Ours is a time of change and challenge, to be sure.  At the university level, the changes are many and rapid, almost dizzying – a new vice-president for student affairs, reorganization and new leadership at the Foundation and Alumni Association, as well as in recruitment and admissions; and, of course, a provost out, an interim provost in, and a national search underway for the next vice-president for academic affairs, who will inherit a more muscular office, with a more ubiquitous campus presence, than the last provost enjoyed.  We trust, of course, that all these changes will prove fruitful, stimulating formation of a “rising tide that raises all ships.”

We can also point to a cascade of favorable changes closer to home, including:

  • New department/school leadership – Ed Goshorn in Speech & Hearing Sciences, Elaine Molaison in Nutrition & Food Systems, and Scott Piland in Kinesiology all came on board as unit leaders on July 1. We look for great things from each and all.  (And here we should not miss the opportunity to pause and thank “stepped-down” chairs Steve Cloud and Kathy Yadrick for their many years of excellent, stable leadership during some very tough, very trying years.)
  • Enhanced leadership at Gulf Park, with the addition of Rene’ Drumm as associate dean for CoH at the Gulf campus. Her full-time administrative presence will dramatically enhance our capacity to support the work of our unit leaders and faculty on the coast.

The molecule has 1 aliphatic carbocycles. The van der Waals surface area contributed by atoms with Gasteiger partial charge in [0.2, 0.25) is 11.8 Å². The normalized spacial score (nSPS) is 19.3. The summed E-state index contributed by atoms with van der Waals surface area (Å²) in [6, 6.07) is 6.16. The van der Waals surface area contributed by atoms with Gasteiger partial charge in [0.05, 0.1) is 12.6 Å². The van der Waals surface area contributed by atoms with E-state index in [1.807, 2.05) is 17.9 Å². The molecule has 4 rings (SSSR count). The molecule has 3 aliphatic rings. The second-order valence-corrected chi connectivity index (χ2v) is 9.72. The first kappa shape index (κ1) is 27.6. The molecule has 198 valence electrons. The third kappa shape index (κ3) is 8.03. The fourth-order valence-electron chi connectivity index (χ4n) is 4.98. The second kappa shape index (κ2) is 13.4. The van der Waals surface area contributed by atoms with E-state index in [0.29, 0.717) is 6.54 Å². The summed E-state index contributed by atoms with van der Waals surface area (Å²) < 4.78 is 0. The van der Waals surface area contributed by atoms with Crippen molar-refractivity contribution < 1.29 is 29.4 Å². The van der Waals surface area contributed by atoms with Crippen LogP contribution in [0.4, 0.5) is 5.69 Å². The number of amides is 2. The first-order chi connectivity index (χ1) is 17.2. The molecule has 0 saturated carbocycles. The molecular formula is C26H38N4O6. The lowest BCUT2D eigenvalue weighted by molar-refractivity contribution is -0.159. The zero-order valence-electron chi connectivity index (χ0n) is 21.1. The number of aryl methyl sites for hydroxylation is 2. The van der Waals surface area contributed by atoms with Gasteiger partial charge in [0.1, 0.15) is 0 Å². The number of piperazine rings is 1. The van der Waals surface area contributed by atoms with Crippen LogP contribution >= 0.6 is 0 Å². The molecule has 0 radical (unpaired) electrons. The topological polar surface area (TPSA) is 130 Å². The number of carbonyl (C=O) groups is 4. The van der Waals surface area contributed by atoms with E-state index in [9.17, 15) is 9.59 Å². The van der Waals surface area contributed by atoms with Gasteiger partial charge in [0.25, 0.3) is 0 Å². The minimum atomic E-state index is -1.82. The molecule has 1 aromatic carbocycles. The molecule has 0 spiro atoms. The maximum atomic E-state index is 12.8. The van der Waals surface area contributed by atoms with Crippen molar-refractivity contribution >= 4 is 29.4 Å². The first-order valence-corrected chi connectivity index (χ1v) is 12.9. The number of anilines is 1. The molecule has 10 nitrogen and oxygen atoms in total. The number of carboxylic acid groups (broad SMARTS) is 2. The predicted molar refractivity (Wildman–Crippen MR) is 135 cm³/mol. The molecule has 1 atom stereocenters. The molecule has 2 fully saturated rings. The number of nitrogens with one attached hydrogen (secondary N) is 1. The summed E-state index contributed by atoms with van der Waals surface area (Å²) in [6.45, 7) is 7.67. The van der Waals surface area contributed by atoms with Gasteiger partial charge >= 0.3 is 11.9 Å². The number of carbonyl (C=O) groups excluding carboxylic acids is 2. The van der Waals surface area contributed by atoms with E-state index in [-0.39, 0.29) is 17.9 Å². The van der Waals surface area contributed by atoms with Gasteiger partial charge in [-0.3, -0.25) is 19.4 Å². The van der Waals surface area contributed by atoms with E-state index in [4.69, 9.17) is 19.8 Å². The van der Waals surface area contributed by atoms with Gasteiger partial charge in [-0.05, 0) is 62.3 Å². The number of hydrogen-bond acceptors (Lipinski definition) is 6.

• New faculty and staff, including five very promising tenure-track faculty additions, many of whom you’ve met today. As always, new folks bring new energy and fresh ideas, key ingredients for a richer academic “gumbo” of opportunity. Bienvenue!
  • Image-building “brand” changes – Two units sloughed off dated names for ones with more substance and catchet: Human Performance & Recreation gave way to the contemporary Kinesiology (making us at present the only School of Kinesiology in the state), and the more-than-a-mouthful National Food Service Management Institute embraced the new-and-improved name, Institute for Child Nutrition, the college’s only dedicated, non-instructional applied research unit.
  • Transfer of the Sport Management program to the College of Business. Admittedly, this was not an uncontroversial downsizing decision on my part, but one that I firmly believe will prove to enhance significantly the cohesion, coherence, and long-term productivity of the School of Kinesiology.  We wish our colleagues in Sport Management, and CoB generally, only the very best.
  • Building developments – Two new space ventures are in the works, both crossing the paths of College of Health and College of Business: 1. The renovation of Joseph Greene Hall, former home of CoB, slated to begin this academic year, will house three of our six academic units (Social Work, Nutrition, and Public Health) and the dean’s office; and 2. A replacement building for the “condemned” Holloway Complex at Gulf Park, a wholly new building that will be shared by CoH and CoB. Planning for both projects is now fairly well advanced, though far from complete.
  • New externally funded projects for valuable work across a broad range, in both the research and service arenas, totaling millions in new funding over a multi-year span, much of it arriving with the much-coveted “full Facilities & Administrative rate” attached.